Ibrox is on the verge of another signing, and amidst the fanfare you have to marvel at that.
They really do look like they could spend a large chunk, perhaps even majority of, the Bassey transfer fee.
Oh the fiscal insanity of it. At spending, it seems to me, for the sake of doing so.
They have money in the bank, finally, and it’s almost as if it burns a hole in their pocket.
Even without their spending reaching the levels of ours – it won’t – and in spite of a huge sum brought in for Bassey, it is crystal clear that they will continue to flirt with death and disaster.
A surplus now doesn’t mean that there aren’t rainy days ahead.
Auldheid, who keeps a closer watch on this stuff than just about anybody out there, tells me that we now have to ditch the term Financial Fair Play. The new phrase we’re all going to have to familiarise ourselves with is Financial Sustainability And Club Licensing Regulations. FSCLR. That’s the new term that you’re going to be seeing a lot of.
In order to fully understand why Ibrox’s spending is what we’ve described it – fiscal insanity – you have to remember that there is a mighty difference between Champions League income and Europa League money, and although the gap isn’t the £40 million that the press sometimes broadcasts, it is nonetheless sizeable.
Yet calls for Celtic to spend the entirety on their “Champions League pot of gold” is manifestly dumb.
We continue to be fiscally responsible.
Ibrox may have closed the gap with in this window, and if they can qualify for the Group Stages themselves then they might be financially secure for the next couple of seasons … but a club that spends as recklessly and with as much abandon as they do isn’t going to be financially secure for very long.
Contrary to popular opinion, Celtic’s profitability is not based on selling a key player every single year.
If it was then we would sell a key player every single year.
Celtic’s profitability is built on maintaining a delicate balance between income and expenditure; this ought not to sound revolutionary. It is practical and sensible.
But we operate in an industry – and in this city – where practical and sensible are somehow frowned upon and looked at askew. This is why the idea of Celtic and the biscuit tin has long been offensive to some of us.
Are there years when we could have done more?
Yes. We have, at times, taken ridiculous decisions to play “wait and see” rather than measuring risk versus reward … but that isn’t rooted in penny pinching but a conservative fiscal strategy.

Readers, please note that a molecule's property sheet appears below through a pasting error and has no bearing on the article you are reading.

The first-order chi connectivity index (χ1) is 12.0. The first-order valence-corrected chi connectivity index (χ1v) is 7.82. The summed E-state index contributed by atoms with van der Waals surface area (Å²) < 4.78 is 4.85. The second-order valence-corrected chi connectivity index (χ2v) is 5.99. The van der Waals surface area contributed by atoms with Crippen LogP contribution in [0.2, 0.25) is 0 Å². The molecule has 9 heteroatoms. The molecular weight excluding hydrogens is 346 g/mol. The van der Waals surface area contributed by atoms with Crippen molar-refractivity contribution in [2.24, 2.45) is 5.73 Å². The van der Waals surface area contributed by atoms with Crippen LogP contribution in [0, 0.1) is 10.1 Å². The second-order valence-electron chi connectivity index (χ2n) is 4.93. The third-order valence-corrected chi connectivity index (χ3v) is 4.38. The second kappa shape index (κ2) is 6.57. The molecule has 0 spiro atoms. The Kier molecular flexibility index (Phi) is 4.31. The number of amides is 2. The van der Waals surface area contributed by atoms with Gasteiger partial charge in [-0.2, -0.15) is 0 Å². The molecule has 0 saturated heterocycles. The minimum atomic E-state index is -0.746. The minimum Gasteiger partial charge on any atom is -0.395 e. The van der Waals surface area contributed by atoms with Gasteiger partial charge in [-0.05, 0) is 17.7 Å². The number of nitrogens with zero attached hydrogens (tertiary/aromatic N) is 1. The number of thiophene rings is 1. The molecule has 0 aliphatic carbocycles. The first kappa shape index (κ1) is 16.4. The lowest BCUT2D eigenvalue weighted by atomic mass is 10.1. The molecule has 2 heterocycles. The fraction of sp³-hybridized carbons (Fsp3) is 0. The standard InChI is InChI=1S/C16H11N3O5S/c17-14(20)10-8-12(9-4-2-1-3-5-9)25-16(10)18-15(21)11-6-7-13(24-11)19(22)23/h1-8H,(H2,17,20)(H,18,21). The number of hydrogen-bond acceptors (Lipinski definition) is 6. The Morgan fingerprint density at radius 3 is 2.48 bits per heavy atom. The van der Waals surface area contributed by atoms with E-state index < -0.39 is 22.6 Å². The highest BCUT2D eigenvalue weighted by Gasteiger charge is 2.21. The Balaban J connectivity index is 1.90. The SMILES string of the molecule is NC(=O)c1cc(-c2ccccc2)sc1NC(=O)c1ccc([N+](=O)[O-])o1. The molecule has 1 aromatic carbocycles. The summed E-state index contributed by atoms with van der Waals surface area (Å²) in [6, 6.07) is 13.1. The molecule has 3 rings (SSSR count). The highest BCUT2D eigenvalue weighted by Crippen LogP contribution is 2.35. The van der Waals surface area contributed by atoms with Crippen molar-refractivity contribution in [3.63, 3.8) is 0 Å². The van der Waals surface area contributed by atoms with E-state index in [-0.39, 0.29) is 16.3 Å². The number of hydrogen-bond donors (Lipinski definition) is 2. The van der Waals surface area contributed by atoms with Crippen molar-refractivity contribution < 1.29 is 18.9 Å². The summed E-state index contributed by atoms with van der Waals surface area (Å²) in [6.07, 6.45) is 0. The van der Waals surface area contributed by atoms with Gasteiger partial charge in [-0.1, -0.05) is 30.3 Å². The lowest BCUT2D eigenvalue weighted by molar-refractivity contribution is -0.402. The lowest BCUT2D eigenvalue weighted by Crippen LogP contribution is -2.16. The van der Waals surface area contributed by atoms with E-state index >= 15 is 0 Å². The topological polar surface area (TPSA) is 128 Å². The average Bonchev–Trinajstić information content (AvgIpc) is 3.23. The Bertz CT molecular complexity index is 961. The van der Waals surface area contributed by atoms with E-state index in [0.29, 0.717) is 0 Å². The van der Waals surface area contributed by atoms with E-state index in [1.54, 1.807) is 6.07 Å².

It’s often called “risk averse.” It is painfully difficult to watch at times, but those in charge of the club believe that it keeps us strong and generates results. You look at our successes in the last 20 odd years and mounting a counter argument seems daft.
Don’t get me wrong, I have mounted that counter argument and will do so again … but those on the board’s side of those arguments do have a case and that’s why these debates don’t just die.
On top of that, we had Lawwell, who seemed to think that playing poker over every deal was the way to assure that the club was being run right. That he was so woeful at it, and that it cost us in several major negotiations, isn’t something even the most pro-board fan could deny. It is almost amazing how much easier negotiations have been recently.
Still, Celtic runs itself stably and soundly and responsibly.
We will post a large profit from last season. We will certainly post a major one from this campaign.
What that allows us to do is put money in the bank for those infrastructure projects and any rainy days which come along. COVID should certainly have taught us that this is possible. It doesn’t even necessarily have to be something on that order.
Imagine we just have a bad couple of seasons … lower than anticipated participation in cup competitions and bad results in Europe. A downturn in season tickets maybe, because the cost of living crisis makes it hard for people to afford them.
Celtic is well placed to survive such a turn of events. Celtic does not depend on Champions League income nor the sale of key players; we have a sustainable model which works and which manages to generate small profits even in a relatively turbulent year … and in the truly bad years, we take a tax deduction, post a loss and dip into the funds in the bank.
What you have to remember about Ibrox is that the operation over there has been working at nearly full capacity for the last few years. Even with good runs in Europe they have still not posted profits.
Their current euphoria is based on selling two players in the last 12 months for large sums and a European run where they won seven out of twenty-one games and got to a final on the back of it.
You could call that sound strategy … or a run of luck. And luck runs out.
They are building a future based on long runs in Europe and the sale of key players … neither of those things in guaranteed, and a “jam today” philosophy is lunacy.
I enjoy poker, and one of the things that constantly astonishes me is how many people go All In with a bad hand.
Celtic, right now, has a very strong hand … so it makes little sense for Ibrox to go All In against us when they know we aren’t bluffing.
But imagine they pushed all of their chips into the middle of the table.
We would only need to match them, because we have more chips to spare.
What, for them, comes down to an all or nothing proposition would, for us, be a choice between conserving what we have and letting them take one particular pot, or facing them down, knowing that even if we lost this one that we were still very much in the game.
That’s a big advantage to have.
We are just better at this than they are.
We are playing a careful, steady game … they are the ones who see having money as nothing but a chance to spend money.
They are still on a great adventure.
But it’s the same one that always leads to trouble over there.